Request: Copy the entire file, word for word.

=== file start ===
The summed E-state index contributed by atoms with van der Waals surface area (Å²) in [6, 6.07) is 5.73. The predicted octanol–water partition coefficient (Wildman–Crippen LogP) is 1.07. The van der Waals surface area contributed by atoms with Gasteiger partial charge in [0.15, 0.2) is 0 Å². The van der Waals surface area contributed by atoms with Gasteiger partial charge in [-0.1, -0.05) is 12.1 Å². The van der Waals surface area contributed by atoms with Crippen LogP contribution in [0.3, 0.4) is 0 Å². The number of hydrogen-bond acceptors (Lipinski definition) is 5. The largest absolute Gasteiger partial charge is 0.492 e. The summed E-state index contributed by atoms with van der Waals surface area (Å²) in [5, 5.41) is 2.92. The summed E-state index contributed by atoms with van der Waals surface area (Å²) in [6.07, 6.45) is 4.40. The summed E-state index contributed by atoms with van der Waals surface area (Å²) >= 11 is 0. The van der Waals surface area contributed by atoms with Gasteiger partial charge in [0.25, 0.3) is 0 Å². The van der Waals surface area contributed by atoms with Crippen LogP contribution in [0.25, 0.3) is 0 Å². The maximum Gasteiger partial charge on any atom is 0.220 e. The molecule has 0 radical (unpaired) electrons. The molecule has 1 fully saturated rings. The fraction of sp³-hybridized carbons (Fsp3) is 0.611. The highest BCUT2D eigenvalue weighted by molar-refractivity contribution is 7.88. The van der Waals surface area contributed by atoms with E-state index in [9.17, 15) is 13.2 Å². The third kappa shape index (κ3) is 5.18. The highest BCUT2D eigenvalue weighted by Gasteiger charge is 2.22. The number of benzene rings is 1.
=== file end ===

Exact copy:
The summed E-state index contributed by atoms with van der Waals surface area (Å²) in [6, 6.07) is 5.73. The predicted octanol–water partition coefficient (Wildman–Crippen LogP) is 1.07. The van der Waals surface area contributed by atoms with Gasteiger partial charge in [0.15, 0.2) is 0 Å². The van der Waals surface area contributed by atoms with Gasteiger partial charge in [-0.1, -0.05) is 12.1 Å². The van der Waals surface area contributed by atoms with Crippen LogP contribution in [0.3, 0.4) is 0 Å². The number of hydrogen-bond acceptors (Lipinski definition) is 5. The largest absolute Gasteiger partial charge is 0.492 e. The summed E-state index contributed by atoms with van der Waals surface area (Å²) in [5, 5.41) is 2.92. The summed E-state index contributed by atoms with van der Waals surface area (Å²) in [6.07, 6.45) is 4.40. The summed E-state index contributed by atoms with van der Waals surface area (Å²) >= 11 is 0. The van der Waals surface area contributed by atoms with Gasteiger partial charge in [0.25, 0.3) is 0 Å². The van der Waals surface area contributed by atoms with Crippen LogP contribution in [0.25, 0.3) is 0 Å². The maximum Gasteiger partial charge on any atom is 0.220 e. The molecule has 0 radical (unpaired) electrons. The molecule has 1 fully saturated rings. The fraction of sp³-hybridized carbons (Fsp3) is 0.611. The highest BCUT2D eigenvalue weighted by molar-refractivity contribution is 7.88. The van der Waals surface area contributed by atoms with E-state index in [9.17, 15) is 13.2 Å². The third kappa shape index (κ3) is 5.18. The highest BCUT2D eigenvalue weighted by Gasteiger charge is 2.22. The number of benzene rings is 1.